How to test gesture-speech integration in ten minutes


Human conversations are inherently multimodal, including auditory speech, visual articulatory cues, and hand gestures. Recent studies demonstrated that the timing of a simple up-and-down hand movement, known as a beat gesture, can affect speech perception. A beat gesture falling on the first syllable of a disyllabic word induces a bias to perceive a strong-weak stress pattern (i.e., “CONtent”), while a beat gesture falling on the second syllable combined with the same acoustics biases towards a weak-strong stress pattern (“conTENT”). This effect, termed the “manual McGurk effect”, has been studied in both in-lab and online studies, employing standard experimental sessions lasting approximately forty minutes. The present work tests whether the manual McGurk effect can be observed in an online short version (“mini-test”) of the original paradigm, lasting only ten minutes. Additionally, we employ two different response modalities, namely a two-alternative forced choice and a visual analog scale. A significant manual McGurk effect was observed with both response modalities. Overall, the present study demonstrates the feasibility of employing a ten-minute manual McGurk mini-test to obtain a measure of gesture-speech integration. As such, it may lend itself for inclusion in large-scale test batteries that aim to quantify individual variation in language processing.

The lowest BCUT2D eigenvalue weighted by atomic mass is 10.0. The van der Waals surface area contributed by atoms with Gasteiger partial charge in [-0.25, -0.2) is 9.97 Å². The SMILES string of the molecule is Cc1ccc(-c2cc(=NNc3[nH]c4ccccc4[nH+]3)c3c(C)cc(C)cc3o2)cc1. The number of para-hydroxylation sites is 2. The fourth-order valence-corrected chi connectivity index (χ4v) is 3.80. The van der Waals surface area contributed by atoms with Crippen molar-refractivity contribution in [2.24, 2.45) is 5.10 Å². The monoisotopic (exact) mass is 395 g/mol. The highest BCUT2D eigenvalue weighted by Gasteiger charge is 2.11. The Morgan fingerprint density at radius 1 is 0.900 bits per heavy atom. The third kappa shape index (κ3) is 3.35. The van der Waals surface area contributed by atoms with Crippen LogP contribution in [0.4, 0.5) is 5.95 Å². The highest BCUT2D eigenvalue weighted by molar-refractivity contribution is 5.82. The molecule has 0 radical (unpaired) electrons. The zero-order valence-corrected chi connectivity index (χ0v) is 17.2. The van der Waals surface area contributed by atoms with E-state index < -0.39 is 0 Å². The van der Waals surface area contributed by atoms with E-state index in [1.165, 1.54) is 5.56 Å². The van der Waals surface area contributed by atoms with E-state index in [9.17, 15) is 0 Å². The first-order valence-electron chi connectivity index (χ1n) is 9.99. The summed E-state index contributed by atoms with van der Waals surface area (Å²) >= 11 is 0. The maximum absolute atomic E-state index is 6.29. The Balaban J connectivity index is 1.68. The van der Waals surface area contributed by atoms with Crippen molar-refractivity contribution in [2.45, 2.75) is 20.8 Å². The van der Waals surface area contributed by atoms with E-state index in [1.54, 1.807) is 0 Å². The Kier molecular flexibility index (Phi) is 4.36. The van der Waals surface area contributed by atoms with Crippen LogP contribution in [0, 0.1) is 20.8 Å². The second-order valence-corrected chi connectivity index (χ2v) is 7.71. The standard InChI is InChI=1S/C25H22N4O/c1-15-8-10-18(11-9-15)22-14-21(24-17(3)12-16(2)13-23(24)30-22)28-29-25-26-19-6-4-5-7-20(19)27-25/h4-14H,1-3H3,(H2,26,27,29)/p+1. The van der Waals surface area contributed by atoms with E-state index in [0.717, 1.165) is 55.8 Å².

In Proceedings of Speech Prosody 2024
Matteo Maran
Matteo Maran
Postdoctoral Researcher

My research interests include incremental language comprehension, audiovisual integration, and their neural basis.

Hans Rutger Bosker
Hans Rutger Bosker
Assistant Professor

My research interests include speech perception, audiovisual integration, and prosody.